7.  Anti-Corruption Training and Messaging. Well-trained employees are the first line of defense in the anti-corruption setting. While it is tempting to train employees once, effective training requires an ongoing commitment. As an initial step, each relevant employee should receive training tailored to the company's geography, industry and structure. Thereafter, the company should follow up with routine anti-corruption updates to its employees as part of its overall continuing compliance education. Finally, the company should institute periodic employee certifications documenting completion of anti-corruption training and inquiring whether they are aware of any compliance issues. 

8.  Periodic Anti-Corruption Program Audits. From time to time, the company should stress test its anti-corruption program. While such undertakings vary based on the circumstances, examples include transactional audits in high-risk jurisdictions, programmatic audits of the company's anti-corruption policies and procedures, and targeted reviews of high-risk legal relationships (e.g., state-owned or government entities, third-party sales consultants or joint venture partners). 

9.  Whistleblower Protections. Effective whistleblower protections and procedures play a key role in ferreting out potential wrongdoing at an early stage. The company should establish—and communicate—a dedicated whistleblower procedure, including a toll-free hotline, anonymity and protections for employees who come forward with credible allegations. The more credible the program, the more likely the whistleblower will take advantage of the internal reporting option, and the less likely the whistleblower will feel compelled to bypass the company reporting chain in favor of direct disclosure to regulators.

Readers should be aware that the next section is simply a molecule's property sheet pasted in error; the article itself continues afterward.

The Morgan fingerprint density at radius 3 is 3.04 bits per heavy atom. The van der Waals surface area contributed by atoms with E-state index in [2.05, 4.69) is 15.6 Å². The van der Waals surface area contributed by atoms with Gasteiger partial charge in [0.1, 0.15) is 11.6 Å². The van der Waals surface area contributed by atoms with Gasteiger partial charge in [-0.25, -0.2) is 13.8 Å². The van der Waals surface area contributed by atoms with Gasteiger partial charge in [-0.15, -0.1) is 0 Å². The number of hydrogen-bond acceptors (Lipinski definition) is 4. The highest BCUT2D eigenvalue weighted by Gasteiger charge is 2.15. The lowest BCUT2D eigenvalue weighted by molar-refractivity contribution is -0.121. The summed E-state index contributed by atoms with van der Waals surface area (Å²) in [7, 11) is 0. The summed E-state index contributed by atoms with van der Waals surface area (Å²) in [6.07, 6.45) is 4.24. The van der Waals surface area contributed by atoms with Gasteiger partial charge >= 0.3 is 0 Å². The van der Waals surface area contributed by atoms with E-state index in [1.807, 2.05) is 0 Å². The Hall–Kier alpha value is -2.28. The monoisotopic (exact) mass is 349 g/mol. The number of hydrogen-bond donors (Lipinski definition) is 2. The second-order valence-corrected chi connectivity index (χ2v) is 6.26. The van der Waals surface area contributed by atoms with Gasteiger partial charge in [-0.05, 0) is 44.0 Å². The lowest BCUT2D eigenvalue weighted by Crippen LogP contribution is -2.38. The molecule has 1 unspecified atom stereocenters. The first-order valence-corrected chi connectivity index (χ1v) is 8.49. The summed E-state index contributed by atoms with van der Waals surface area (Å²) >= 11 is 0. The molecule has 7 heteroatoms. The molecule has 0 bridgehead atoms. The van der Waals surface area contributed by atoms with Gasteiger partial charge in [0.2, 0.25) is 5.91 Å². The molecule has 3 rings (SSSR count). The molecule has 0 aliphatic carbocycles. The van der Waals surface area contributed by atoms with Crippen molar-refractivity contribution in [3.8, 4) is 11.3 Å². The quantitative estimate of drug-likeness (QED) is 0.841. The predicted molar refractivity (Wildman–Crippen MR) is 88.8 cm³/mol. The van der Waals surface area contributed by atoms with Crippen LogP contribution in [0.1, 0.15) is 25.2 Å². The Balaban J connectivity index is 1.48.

10.  Data Privacy Considerations. The data privacy environment is undergoing a revolution throughout Europe, Asia and Latin America. An effective compliance program must account for the unique data privacy challenges resulting from the jurisdictions in which the company does business. Proactive measures, such as incorporating certain provisions in the employment contracts of foreign employees, may position the company to easily navigate the challenges posed by foreign data privacy laws. Failure to do so could impede a company's ability to investigate red flags or certain allegations, as well as its ability to gather information necessary to maintaining an effective anti-corruption compliance program. 

11.  Local Labor Law Aspects. Similarly, the company's compliance program should incorporate local labor law concerns across jurisdictions of operation. Should misconduct be uncovered, the company needs the flexibility to move quickly against the wrongdoers. Foreign employment contracts should therefore include provisions that account for local labor laws while maintaining the company's prerogative to take decisive action against culpable employees.

12.  Enforcement. The company's compliance program must have teeth to be effective. It is important that the program identify sanctions, up to and including termination of employment, for employees who fail to comply with the company's policies and procedures. Of course, the company must then have a record of implementing such enforcement provisions.